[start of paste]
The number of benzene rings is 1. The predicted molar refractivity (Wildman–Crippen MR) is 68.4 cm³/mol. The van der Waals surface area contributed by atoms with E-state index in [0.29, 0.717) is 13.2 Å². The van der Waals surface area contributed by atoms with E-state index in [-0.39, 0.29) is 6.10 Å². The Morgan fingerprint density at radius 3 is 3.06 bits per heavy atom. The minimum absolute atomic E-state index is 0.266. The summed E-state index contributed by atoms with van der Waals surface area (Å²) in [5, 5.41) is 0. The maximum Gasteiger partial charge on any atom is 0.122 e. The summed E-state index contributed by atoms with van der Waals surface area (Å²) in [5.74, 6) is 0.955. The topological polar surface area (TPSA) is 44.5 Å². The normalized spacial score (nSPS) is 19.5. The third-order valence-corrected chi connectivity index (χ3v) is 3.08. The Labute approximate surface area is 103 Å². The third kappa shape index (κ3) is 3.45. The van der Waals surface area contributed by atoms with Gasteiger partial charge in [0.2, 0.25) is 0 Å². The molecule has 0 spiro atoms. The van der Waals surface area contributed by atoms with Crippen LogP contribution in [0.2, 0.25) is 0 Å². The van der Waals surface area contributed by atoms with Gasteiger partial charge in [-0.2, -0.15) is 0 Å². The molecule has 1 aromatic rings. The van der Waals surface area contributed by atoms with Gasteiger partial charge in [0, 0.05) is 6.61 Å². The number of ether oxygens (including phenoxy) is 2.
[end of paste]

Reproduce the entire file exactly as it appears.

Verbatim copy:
The number of benzene rings is 1. The predicted molar refractivity (Wildman–Crippen MR) is 68.4 cm³/mol. The van der Waals surface area contributed by atoms with E-state index in [0.29, 0.717) is 13.2 Å². The van der Waals surface area contributed by atoms with E-state index in [-0.39, 0.29) is 6.10 Å². The Morgan fingerprint density at radius 3 is 3.06 bits per heavy atom. The minimum absolute atomic E-state index is 0.266. The summed E-state index contributed by atoms with van der Waals surface area (Å²) in [5, 5.41) is 0. The maximum Gasteiger partial charge on any atom is 0.122 e. The summed E-state index contributed by atoms with van der Waals surface area (Å²) in [5.74, 6) is 0.955. The topological polar surface area (TPSA) is 44.5 Å². The normalized spacial score (nSPS) is 19.5. The third-order valence-corrected chi connectivity index (χ3v) is 3.08. The Labute approximate surface area is 103 Å². The third kappa shape index (κ3) is 3.45. The van der Waals surface area contributed by atoms with Gasteiger partial charge in [0.2, 0.25) is 0 Å². The molecule has 0 spiro atoms. The van der Waals surface area contributed by atoms with Crippen LogP contribution in [0.2, 0.25) is 0 Å². The van der Waals surface area contributed by atoms with Gasteiger partial charge in [-0.2, -0.15) is 0 Å². The molecule has 1 aromatic rings. The van der Waals surface area contributed by atoms with Gasteiger partial charge in [0, 0.05) is 6.61 Å². The number of ether oxygens (including phenoxy) is 2.